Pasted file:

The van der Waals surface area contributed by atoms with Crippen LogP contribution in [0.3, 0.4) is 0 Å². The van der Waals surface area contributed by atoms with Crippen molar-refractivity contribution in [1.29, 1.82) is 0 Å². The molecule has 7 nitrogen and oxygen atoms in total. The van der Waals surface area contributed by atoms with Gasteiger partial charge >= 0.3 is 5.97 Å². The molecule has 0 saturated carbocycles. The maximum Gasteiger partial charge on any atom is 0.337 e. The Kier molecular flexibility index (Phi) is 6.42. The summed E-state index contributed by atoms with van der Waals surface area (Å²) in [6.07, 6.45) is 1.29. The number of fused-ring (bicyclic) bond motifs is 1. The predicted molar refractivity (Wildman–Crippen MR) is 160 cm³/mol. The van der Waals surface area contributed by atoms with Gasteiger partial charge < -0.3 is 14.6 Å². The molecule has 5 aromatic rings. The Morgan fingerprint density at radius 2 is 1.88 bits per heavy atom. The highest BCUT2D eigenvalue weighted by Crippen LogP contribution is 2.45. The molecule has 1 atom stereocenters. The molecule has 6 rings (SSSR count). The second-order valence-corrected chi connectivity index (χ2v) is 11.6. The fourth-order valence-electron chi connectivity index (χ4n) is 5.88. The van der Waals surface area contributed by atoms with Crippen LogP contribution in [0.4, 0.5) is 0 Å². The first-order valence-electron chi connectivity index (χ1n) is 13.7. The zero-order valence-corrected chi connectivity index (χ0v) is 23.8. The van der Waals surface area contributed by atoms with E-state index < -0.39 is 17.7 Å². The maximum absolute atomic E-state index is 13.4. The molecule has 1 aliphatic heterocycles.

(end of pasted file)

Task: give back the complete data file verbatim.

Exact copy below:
The van der Waals surface area contributed by atoms with Crippen LogP contribution in [0.3, 0.4) is 0 Å². The van der Waals surface area contributed by atoms with Crippen molar-refractivity contribution in [1.29, 1.82) is 0 Å². The molecule has 7 nitrogen and oxygen atoms in total. The van der Waals surface area contributed by atoms with Gasteiger partial charge >= 0.3 is 5.97 Å². The molecule has 0 saturated carbocycles. The maximum Gasteiger partial charge on any atom is 0.337 e. The Kier molecular flexibility index (Phi) is 6.42. The summed E-state index contributed by atoms with van der Waals surface area (Å²) in [6.07, 6.45) is 1.29. The number of fused-ring (bicyclic) bond motifs is 1. The predicted molar refractivity (Wildman–Crippen MR) is 160 cm³/mol. The van der Waals surface area contributed by atoms with Gasteiger partial charge < -0.3 is 14.6 Å². The molecule has 5 aromatic rings. The Morgan fingerprint density at radius 2 is 1.88 bits per heavy atom. The highest BCUT2D eigenvalue weighted by Crippen LogP contribution is 2.45. The molecule has 1 atom stereocenters. The molecule has 6 rings (SSSR count). The second-order valence-corrected chi connectivity index (χ2v) is 11.6. The fourth-order valence-electron chi connectivity index (χ4n) is 5.88. The van der Waals surface area contributed by atoms with Crippen LogP contribution in [0.4, 0.5) is 0 Å². The first-order valence-electron chi connectivity index (χ1n) is 13.7. The zero-order valence-corrected chi connectivity index (χ0v) is 23.8. The van der Waals surface area contributed by atoms with E-state index < -0.39 is 17.7 Å². The maximum absolute atomic E-state index is 13.4. The molecule has 1 aliphatic heterocycles.